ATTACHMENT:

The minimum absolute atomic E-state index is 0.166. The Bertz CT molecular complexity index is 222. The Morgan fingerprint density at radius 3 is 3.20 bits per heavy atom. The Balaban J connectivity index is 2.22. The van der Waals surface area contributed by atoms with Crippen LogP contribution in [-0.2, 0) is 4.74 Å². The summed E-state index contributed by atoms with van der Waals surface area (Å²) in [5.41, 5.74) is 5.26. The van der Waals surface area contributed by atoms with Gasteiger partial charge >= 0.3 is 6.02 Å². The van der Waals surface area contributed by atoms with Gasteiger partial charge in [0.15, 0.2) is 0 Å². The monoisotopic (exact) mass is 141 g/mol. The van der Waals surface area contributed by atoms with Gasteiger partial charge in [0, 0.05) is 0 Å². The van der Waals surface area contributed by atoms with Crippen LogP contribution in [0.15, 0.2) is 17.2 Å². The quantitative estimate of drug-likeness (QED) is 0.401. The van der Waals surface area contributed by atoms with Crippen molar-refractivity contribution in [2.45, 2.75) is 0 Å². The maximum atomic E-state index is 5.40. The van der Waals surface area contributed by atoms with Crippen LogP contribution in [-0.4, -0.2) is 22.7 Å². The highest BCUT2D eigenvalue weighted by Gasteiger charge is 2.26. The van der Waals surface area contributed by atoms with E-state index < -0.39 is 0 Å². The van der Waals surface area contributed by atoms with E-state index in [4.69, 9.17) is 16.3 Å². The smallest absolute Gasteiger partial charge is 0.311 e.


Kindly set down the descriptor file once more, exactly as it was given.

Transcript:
The minimum absolute atomic E-state index is 0.166. The Bertz CT molecular complexity index is 222. The Morgan fingerprint density at radius 3 is 3.20 bits per heavy atom. The Balaban J connectivity index is 2.22. The van der Waals surface area contributed by atoms with Crippen LogP contribution in [-0.2, 0) is 4.74 Å². The summed E-state index contributed by atoms with van der Waals surface area (Å²) in [5.41, 5.74) is 5.26. The van der Waals surface area contributed by atoms with Gasteiger partial charge >= 0.3 is 6.02 Å². The van der Waals surface area contributed by atoms with Gasteiger partial charge in [0.15, 0.2) is 0 Å². The monoisotopic (exact) mass is 141 g/mol. The van der Waals surface area contributed by atoms with Gasteiger partial charge in [0, 0.05) is 0 Å². The van der Waals surface area contributed by atoms with Crippen LogP contribution in [0.15, 0.2) is 17.2 Å². The quantitative estimate of drug-likeness (QED) is 0.401. The van der Waals surface area contributed by atoms with Crippen molar-refractivity contribution in [2.45, 2.75) is 0 Å². The maximum atomic E-state index is 5.40. The van der Waals surface area contributed by atoms with Crippen LogP contribution in [-0.4, -0.2) is 22.7 Å². The highest BCUT2D eigenvalue weighted by Gasteiger charge is 2.26. The van der Waals surface area contributed by atoms with E-state index < -0.39 is 0 Å². The van der Waals surface area contributed by atoms with E-state index in [4.69, 9.17) is 16.3 Å². The smallest absolute Gasteiger partial charge is 0.311 e.